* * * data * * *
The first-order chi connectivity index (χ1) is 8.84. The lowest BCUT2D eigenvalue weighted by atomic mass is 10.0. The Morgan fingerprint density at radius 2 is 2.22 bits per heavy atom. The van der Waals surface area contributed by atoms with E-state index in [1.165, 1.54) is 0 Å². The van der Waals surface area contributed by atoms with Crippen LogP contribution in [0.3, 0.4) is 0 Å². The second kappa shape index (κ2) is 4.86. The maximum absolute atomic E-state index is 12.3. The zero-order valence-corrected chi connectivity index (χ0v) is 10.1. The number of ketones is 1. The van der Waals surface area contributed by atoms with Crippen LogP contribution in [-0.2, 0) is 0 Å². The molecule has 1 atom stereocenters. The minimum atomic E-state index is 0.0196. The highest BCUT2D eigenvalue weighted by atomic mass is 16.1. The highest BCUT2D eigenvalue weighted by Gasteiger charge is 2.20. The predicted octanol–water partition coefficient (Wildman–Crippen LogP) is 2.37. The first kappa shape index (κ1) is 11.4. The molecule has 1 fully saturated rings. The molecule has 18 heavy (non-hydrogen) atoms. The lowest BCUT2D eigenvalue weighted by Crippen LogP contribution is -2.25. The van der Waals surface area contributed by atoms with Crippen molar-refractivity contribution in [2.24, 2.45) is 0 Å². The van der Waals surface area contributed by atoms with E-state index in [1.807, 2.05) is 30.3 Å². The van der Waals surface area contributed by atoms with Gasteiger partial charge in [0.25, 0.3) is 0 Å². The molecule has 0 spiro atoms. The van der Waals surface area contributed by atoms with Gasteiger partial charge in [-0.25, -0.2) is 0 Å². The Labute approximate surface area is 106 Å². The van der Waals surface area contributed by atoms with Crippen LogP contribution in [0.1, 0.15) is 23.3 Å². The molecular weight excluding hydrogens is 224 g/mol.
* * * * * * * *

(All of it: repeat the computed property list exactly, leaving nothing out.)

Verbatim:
The first-order chi connectivity index (χ1) is 8.84. The lowest BCUT2D eigenvalue weighted by atomic mass is 10.0. The Morgan fingerprint density at radius 2 is 2.22 bits per heavy atom. The van der Waals surface area contributed by atoms with E-state index in [1.165, 1.54) is 0 Å². The van der Waals surface area contributed by atoms with Crippen LogP contribution in [0.3, 0.4) is 0 Å². The second kappa shape index (κ2) is 4.86. The maximum absolute atomic E-state index is 12.3. The zero-order valence-corrected chi connectivity index (χ0v) is 10.1. The number of ketones is 1. The van der Waals surface area contributed by atoms with Crippen LogP contribution in [-0.2, 0) is 0 Å². The molecule has 1 atom stereocenters. The minimum atomic E-state index is 0.0196. The highest BCUT2D eigenvalue weighted by atomic mass is 16.1. The highest BCUT2D eigenvalue weighted by Gasteiger charge is 2.20. The predicted octanol–water partition coefficient (Wildman–Crippen LogP) is 2.37. The first kappa shape index (κ1) is 11.4. The molecule has 1 fully saturated rings. The molecule has 18 heavy (non-hydrogen) atoms. The lowest BCUT2D eigenvalue weighted by Crippen LogP contribution is -2.25. The van der Waals surface area contributed by atoms with Crippen molar-refractivity contribution in [2.24, 2.45) is 0 Å². The van der Waals surface area contributed by atoms with E-state index in [1.807, 2.05) is 30.3 Å². The van der Waals surface area contributed by atoms with Gasteiger partial charge in [0.25, 0.3) is 0 Å². The molecule has 0 spiro atoms. The van der Waals surface area contributed by atoms with Gasteiger partial charge in [-0.25, -0.2) is 0 Å². The Labute approximate surface area is 106 Å². The van der Waals surface area contributed by atoms with Crippen LogP contribution in [0.1, 0.15) is 23.3 Å². The molecular weight excluding hydrogens is 224 g/mol.